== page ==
Heard a story about someone who even as a teenager, heard stories of missionaries who would go to a country and labour for fifty years without seeing any visible results. He said that would never happen to him – for him, smooth sailing. He would be unusual, and be a seed-sower; to do the work of few are willing to do. So what better place for the seed to die, than in the Arab world? With no one to deploy him, he had to find his own crack and crawl into it.
So he crawled, very fearfully at first. Then, faced with the harvest being seemingly so far away he started serving faithfully, but without faith – he had lost his vision for a vital growing church to emerge. It is faith that pleases God. The eye of faith will stare down defeat and pain and triumphantly affirm that one day there will be a great harvest.
With that change in expectation the church did grow. From a small seed to the first-fruits of the harvest there was a birth of a church.
He went with three motivations – reach the unreached, preach a pure gospel and to lay good foundations and work for a living so that he would not be a burden to others, a credible witness and to conduct ministry free of charge.
His father had taught him the last point. If the emerging church sees only the example of paid pastors, instead of deacons and elders as respected members of the local labour force and community, temptation might come by that model. In such cases the pursuit of money often creates jealousy, greed and other problems. At the same time the world will often say that people became Christians mainly for the sake of money – question of credibility for both the person and the church.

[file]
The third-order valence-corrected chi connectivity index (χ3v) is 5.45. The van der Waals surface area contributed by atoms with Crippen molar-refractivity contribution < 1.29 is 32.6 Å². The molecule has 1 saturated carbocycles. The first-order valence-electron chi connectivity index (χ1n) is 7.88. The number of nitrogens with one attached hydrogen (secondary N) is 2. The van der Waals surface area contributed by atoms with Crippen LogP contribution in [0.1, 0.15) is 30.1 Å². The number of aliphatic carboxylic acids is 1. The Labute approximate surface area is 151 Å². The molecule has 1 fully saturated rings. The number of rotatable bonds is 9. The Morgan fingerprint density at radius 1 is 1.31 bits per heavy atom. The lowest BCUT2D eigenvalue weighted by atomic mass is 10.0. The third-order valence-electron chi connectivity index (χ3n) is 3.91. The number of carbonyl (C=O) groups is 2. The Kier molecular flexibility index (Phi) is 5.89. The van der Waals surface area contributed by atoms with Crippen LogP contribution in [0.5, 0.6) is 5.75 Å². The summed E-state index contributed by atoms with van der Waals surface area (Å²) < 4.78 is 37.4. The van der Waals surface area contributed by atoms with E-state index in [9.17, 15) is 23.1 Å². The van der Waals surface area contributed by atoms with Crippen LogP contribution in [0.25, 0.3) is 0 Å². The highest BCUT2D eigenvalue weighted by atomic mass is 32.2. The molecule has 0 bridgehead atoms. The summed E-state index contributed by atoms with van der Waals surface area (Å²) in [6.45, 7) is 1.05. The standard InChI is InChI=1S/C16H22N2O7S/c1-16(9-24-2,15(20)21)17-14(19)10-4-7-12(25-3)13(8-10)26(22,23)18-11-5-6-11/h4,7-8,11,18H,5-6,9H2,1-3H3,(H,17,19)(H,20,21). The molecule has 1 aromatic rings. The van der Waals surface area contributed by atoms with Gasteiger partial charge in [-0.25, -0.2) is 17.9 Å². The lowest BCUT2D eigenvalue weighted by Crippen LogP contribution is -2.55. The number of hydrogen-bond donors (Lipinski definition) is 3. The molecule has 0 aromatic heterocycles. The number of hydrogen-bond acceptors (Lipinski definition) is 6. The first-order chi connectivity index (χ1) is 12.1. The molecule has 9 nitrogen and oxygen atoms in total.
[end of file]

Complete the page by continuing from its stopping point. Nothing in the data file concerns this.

So today he mentioned some of his fears. A few of his colleagues have had to return home, and a few have died. However, he mentioned that he had gained a family, close friends, and acceptance by Arabs. He has seen God at work in a very hard place. He feels the hardest thing would be to leave. He will be a small, but significant part of the work of God – to slog away in faith, to pioneer where few others are working – that’s what makes him want to continue.
He covets God’s approval and the joy of one day seeing a great harvest that he had a tiny part of working towards. He, for present joy and for the joy that’s set before him, wants to give his life too, in the harvest field.